Usually these books have the name of the series to which they belong somewhere on the cover or spine, and often they include a volume number. Sometimes they usually include a title page for the series, in addition to the normal title page, and they may include a list of all other volumes in the series at the end of the book. Otherwise, they look just like regular books.
So, are these cataloged as a series or as individual monographs? Well, the phrase "monographic series" kind of gives it away, but it's worth examining why it's preferable to catalog them as monographs.
Last time, I talked about monographs vs. seriels in terms of how they're published. Another way of looking at the difference is what I think of as "horizontal" vs. "vertical" similarity. Think of a bunch of books or magazines in a row. Monographs will be mostly self-contained, so I visualize them as being separated from each other by vertical lines. Serials, on the other hand, have a lot of similarities from issue to issue, such as title and subject matter.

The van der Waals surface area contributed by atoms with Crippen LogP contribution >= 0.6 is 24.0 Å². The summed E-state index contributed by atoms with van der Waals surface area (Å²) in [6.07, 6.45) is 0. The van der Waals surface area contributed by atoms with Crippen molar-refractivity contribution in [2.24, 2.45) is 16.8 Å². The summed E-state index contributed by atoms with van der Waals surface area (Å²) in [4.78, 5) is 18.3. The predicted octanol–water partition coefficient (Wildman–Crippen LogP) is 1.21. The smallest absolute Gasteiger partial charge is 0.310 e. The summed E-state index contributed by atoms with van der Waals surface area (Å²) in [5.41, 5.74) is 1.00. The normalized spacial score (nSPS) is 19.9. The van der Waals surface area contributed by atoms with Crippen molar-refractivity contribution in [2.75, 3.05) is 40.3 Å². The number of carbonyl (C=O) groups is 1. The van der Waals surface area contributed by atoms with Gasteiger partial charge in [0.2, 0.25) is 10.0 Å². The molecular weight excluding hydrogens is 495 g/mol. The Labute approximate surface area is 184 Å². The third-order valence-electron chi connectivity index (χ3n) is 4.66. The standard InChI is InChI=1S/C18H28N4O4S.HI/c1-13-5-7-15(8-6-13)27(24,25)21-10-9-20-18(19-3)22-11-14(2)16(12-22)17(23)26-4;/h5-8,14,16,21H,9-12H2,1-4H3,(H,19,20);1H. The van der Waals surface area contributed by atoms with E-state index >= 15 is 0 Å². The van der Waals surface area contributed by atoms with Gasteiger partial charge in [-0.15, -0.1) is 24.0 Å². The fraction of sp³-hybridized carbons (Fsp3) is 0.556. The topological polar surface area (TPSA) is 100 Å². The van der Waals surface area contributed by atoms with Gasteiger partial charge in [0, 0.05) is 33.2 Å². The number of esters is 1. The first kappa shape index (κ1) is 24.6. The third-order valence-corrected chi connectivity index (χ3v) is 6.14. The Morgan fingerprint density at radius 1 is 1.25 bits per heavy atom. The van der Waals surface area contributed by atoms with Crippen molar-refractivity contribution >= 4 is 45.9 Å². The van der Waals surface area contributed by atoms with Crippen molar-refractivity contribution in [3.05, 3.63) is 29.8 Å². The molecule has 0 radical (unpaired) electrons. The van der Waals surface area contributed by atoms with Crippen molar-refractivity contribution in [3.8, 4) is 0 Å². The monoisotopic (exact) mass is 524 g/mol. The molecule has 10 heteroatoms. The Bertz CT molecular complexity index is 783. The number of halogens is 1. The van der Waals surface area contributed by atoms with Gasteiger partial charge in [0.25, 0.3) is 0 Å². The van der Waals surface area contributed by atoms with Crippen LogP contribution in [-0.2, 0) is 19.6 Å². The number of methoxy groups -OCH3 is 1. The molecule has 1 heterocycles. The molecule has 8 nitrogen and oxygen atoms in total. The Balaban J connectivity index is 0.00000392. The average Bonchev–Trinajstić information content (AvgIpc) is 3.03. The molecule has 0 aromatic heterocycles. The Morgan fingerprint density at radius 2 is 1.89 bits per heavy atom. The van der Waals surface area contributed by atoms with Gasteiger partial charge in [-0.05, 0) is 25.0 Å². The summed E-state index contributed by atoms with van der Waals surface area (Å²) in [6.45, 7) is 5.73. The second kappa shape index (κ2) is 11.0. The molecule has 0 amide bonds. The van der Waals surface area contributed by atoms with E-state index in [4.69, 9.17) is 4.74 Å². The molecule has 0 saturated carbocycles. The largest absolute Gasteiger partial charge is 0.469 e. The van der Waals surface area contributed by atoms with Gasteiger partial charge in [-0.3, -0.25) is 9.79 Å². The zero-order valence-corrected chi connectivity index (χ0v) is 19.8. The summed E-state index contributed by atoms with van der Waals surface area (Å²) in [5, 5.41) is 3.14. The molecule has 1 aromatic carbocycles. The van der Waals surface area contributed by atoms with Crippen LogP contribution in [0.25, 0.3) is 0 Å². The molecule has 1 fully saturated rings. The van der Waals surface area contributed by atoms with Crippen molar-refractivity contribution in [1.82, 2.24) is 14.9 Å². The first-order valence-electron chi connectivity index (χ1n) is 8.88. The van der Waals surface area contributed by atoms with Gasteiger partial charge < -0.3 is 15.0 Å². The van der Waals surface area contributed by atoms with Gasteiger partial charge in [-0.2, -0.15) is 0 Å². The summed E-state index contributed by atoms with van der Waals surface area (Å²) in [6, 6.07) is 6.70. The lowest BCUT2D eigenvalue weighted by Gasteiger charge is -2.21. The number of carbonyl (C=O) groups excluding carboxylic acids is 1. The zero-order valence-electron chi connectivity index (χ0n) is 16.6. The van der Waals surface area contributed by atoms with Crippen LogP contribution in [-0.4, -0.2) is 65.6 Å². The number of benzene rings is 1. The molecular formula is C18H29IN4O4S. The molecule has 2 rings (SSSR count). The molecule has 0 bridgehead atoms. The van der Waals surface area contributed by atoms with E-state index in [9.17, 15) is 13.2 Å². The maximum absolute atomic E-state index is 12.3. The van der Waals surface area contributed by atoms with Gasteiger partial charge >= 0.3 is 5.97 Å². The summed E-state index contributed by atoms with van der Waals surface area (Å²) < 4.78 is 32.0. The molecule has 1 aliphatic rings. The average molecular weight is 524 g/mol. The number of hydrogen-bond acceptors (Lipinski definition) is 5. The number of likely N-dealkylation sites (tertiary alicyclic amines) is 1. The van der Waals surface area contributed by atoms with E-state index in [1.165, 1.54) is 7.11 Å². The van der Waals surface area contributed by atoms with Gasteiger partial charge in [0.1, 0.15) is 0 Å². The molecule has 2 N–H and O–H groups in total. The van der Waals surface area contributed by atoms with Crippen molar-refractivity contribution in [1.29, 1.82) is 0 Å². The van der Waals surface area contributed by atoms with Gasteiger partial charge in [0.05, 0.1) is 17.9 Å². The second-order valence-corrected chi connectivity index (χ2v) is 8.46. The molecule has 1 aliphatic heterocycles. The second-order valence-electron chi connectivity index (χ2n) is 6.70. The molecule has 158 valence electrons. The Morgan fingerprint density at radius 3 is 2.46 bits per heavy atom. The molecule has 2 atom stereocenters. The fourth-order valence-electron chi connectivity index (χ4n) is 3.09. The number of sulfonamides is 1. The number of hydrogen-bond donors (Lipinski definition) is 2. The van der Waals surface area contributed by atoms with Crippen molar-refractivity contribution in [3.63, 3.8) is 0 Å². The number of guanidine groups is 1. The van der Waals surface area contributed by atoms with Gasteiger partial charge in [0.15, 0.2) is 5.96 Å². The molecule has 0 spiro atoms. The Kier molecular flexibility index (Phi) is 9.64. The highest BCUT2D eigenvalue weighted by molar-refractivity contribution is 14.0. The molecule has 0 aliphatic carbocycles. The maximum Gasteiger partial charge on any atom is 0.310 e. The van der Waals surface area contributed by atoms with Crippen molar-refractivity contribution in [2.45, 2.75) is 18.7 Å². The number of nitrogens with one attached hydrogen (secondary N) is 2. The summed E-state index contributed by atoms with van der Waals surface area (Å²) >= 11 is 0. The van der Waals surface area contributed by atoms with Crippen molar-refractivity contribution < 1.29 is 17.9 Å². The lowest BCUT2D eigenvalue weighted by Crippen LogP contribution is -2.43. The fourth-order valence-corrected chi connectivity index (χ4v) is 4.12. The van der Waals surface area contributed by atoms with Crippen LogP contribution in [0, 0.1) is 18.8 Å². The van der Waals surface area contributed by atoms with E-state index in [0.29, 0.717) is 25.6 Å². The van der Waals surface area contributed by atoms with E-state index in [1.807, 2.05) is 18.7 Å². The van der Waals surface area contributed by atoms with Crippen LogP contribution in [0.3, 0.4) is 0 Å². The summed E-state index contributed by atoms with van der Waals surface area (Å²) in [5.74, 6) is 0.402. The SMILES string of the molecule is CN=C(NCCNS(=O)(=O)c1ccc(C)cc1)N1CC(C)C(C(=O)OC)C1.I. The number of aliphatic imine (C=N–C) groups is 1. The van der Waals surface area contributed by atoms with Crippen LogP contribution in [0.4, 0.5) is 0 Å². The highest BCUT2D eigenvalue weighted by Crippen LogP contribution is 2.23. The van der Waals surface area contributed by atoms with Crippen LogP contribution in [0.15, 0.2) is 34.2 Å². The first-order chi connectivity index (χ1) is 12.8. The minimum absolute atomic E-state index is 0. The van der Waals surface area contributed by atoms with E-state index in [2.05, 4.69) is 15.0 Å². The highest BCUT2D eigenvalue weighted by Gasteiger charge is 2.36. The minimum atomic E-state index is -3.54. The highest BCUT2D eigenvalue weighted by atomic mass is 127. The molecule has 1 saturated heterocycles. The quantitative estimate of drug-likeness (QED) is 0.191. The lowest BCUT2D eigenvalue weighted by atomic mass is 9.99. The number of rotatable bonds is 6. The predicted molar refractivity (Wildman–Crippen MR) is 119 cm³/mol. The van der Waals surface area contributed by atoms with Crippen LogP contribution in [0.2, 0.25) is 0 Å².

For example, I have a subscription to Newsweek. If you look at any one issue by itself, it doesn't seem very cohesive. There are columns and articles on a range of topics and letters about articles that aren't even in that issue of the magazine. However, if you look at multiple issues, patterns start to appear: The same columns appear every week, as well as articles on the same topics, not to mention the fact that every issue bears the same name. I visualize all of these magazine issues as being connected horizontally, across issues.